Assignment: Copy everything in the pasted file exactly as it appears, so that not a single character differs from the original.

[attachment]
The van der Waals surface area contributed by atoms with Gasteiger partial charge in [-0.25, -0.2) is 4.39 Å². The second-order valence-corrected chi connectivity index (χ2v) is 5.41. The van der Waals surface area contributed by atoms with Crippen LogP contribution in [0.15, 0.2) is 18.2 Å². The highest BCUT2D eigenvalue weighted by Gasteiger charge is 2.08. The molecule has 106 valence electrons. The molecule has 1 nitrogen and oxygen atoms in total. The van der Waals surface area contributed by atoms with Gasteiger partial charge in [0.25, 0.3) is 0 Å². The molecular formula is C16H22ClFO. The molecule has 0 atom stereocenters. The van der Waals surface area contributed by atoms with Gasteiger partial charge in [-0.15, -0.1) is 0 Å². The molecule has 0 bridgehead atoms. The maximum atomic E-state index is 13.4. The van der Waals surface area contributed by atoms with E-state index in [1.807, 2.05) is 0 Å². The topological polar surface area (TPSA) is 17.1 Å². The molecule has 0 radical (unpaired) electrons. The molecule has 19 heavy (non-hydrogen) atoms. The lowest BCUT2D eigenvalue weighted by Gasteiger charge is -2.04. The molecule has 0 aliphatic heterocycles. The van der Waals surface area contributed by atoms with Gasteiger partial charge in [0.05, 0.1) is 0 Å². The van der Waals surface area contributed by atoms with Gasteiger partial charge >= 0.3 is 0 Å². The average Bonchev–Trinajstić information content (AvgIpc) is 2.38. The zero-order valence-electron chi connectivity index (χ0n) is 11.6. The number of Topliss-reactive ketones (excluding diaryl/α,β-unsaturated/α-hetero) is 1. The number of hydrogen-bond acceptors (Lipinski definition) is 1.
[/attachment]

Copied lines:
The van der Waals surface area contributed by atoms with Gasteiger partial charge in [-0.25, -0.2) is 4.39 Å². The second-order valence-corrected chi connectivity index (χ2v) is 5.41. The van der Waals surface area contributed by atoms with Crippen LogP contribution in [0.15, 0.2) is 18.2 Å². The highest BCUT2D eigenvalue weighted by Gasteiger charge is 2.08. The molecule has 106 valence electrons. The molecule has 1 nitrogen and oxygen atoms in total. The van der Waals surface area contributed by atoms with Gasteiger partial charge in [0.25, 0.3) is 0 Å². The molecular formula is C16H22ClFO. The molecule has 0 atom stereocenters. The van der Waals surface area contributed by atoms with Gasteiger partial charge in [-0.15, -0.1) is 0 Å². The molecule has 0 bridgehead atoms. The maximum atomic E-state index is 13.4. The van der Waals surface area contributed by atoms with E-state index in [1.807, 2.05) is 0 Å². The topological polar surface area (TPSA) is 17.1 Å². The molecule has 0 radical (unpaired) electrons. The molecule has 19 heavy (non-hydrogen) atoms. The lowest BCUT2D eigenvalue weighted by Gasteiger charge is -2.04. The molecule has 0 aliphatic heterocycles. The van der Waals surface area contributed by atoms with Gasteiger partial charge in [0.05, 0.1) is 0 Å². The van der Waals surface area contributed by atoms with Gasteiger partial charge >= 0.3 is 0 Å². The average Bonchev–Trinajstić information content (AvgIpc) is 2.38. The zero-order valence-electron chi connectivity index (χ0n) is 11.6. The number of Topliss-reactive ketones (excluding diaryl/α,β-unsaturated/α-hetero) is 1. The number of hydrogen-bond acceptors (Lipinski definition) is 1.